|Dates: ||1812 - 1891|
|Born: ||England, Liverpool|
|Active: ||Great Britain|
Born in Liverpool to Philip Meadows Taylor, an Anglo-Indian agent, artist, and author, Isaac used the professional name Weld Taylor. He was a painter and lithographer in London. None of his photographs are known to have survived, but in 1853 he began a series of contributions on waxed paper to the discussion journal Notes and Queries. In the spirit of many early photographers, he was eager to share his approach, and he commented in that publication, “as I have experienced the excellence of these preparations, I hope they may be useful to your photographic students.” His formulation involved using Canson Frères paper, potassium cyanide, and walnut oil. Revealing another common quality of early photographers, contentiousness, George Shadbolt immediately declared Taylor’s process “perfectly unintelligible.” Taylor vigorously defended his method, touching on another common problem of photographers of the period, the inconsistencies of papers, and pointing out that Canson’s was much thinner and harder than Whatman’s, which Shadbolt employed. Taylor’s last published communication was in February 1853. Shortly afterward he became a drawing teacher, living in Wimborne Minster, Dorset, for the rest of his life.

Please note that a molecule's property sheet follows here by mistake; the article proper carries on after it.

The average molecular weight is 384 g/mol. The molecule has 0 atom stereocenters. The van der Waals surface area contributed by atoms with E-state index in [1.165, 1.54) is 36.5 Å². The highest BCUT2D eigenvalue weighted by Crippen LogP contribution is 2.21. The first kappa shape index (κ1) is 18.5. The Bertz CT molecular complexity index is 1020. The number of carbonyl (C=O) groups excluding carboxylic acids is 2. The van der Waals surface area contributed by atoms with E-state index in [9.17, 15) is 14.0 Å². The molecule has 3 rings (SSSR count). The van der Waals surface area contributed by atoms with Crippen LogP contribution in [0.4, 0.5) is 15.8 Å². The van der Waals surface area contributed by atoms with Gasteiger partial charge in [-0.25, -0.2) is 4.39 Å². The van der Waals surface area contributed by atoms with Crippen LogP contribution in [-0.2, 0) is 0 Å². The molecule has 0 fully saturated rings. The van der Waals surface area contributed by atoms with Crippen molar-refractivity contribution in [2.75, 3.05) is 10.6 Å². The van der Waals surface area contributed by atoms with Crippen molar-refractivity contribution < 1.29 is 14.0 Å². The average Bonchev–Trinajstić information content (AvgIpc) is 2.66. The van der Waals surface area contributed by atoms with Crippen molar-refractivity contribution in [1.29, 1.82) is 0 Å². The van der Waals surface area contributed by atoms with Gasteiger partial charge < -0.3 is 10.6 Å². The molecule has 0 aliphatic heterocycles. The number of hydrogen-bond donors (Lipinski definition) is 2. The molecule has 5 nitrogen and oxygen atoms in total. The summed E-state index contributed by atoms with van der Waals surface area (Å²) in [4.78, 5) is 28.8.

Roger Taylor & Larry J. Schaaf Impressed by Light: British Photographs from Paper Negatives, 1840-1860 (Metropolitan Museum of Art, New York, 2007)
This biography is courtesy and copyright of the Metropolitan Museum of Art and is included here with permission.
Date last updated: 4 Nov 2012.
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